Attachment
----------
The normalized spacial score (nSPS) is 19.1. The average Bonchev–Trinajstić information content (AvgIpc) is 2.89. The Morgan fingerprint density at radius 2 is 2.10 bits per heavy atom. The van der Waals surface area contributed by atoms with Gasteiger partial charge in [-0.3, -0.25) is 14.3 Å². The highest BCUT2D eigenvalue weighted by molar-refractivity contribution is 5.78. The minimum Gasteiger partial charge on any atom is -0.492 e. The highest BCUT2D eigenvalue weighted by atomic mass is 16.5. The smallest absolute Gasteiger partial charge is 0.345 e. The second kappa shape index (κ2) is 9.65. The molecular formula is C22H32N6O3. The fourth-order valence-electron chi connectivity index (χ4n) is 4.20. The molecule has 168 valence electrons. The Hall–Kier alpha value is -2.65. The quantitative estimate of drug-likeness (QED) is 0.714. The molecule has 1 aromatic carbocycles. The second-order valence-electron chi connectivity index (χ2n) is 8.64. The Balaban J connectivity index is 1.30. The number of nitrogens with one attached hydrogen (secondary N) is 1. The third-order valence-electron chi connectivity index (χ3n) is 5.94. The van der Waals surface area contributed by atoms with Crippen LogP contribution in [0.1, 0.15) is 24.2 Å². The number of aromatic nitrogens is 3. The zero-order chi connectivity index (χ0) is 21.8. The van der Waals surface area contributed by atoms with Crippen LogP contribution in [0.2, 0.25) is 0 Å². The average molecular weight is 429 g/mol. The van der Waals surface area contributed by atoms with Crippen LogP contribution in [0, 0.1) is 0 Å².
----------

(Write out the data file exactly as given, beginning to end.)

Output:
The normalized spacial score (nSPS) is 19.1. The average Bonchev–Trinajstić information content (AvgIpc) is 2.89. The Morgan fingerprint density at radius 2 is 2.10 bits per heavy atom. The van der Waals surface area contributed by atoms with Gasteiger partial charge in [-0.3, -0.25) is 14.3 Å². The highest BCUT2D eigenvalue weighted by molar-refractivity contribution is 5.78. The minimum Gasteiger partial charge on any atom is -0.492 e. The highest BCUT2D eigenvalue weighted by atomic mass is 16.5. The smallest absolute Gasteiger partial charge is 0.345 e. The second kappa shape index (κ2) is 9.65. The molecular formula is C22H32N6O3. The fourth-order valence-electron chi connectivity index (χ4n) is 4.20. The molecule has 168 valence electrons. The Hall–Kier alpha value is -2.65. The quantitative estimate of drug-likeness (QED) is 0.714. The molecule has 1 aromatic carbocycles. The second-order valence-electron chi connectivity index (χ2n) is 8.64. The Balaban J connectivity index is 1.30. The number of nitrogens with one attached hydrogen (secondary N) is 1. The third-order valence-electron chi connectivity index (χ3n) is 5.94. The van der Waals surface area contributed by atoms with Crippen LogP contribution in [0.1, 0.15) is 24.2 Å². The number of aromatic nitrogens is 3. The zero-order chi connectivity index (χ0) is 21.8. The van der Waals surface area contributed by atoms with Crippen LogP contribution in [0.2, 0.25) is 0 Å². The average molecular weight is 429 g/mol. The van der Waals surface area contributed by atoms with Crippen LogP contribution in [0, 0.1) is 0 Å².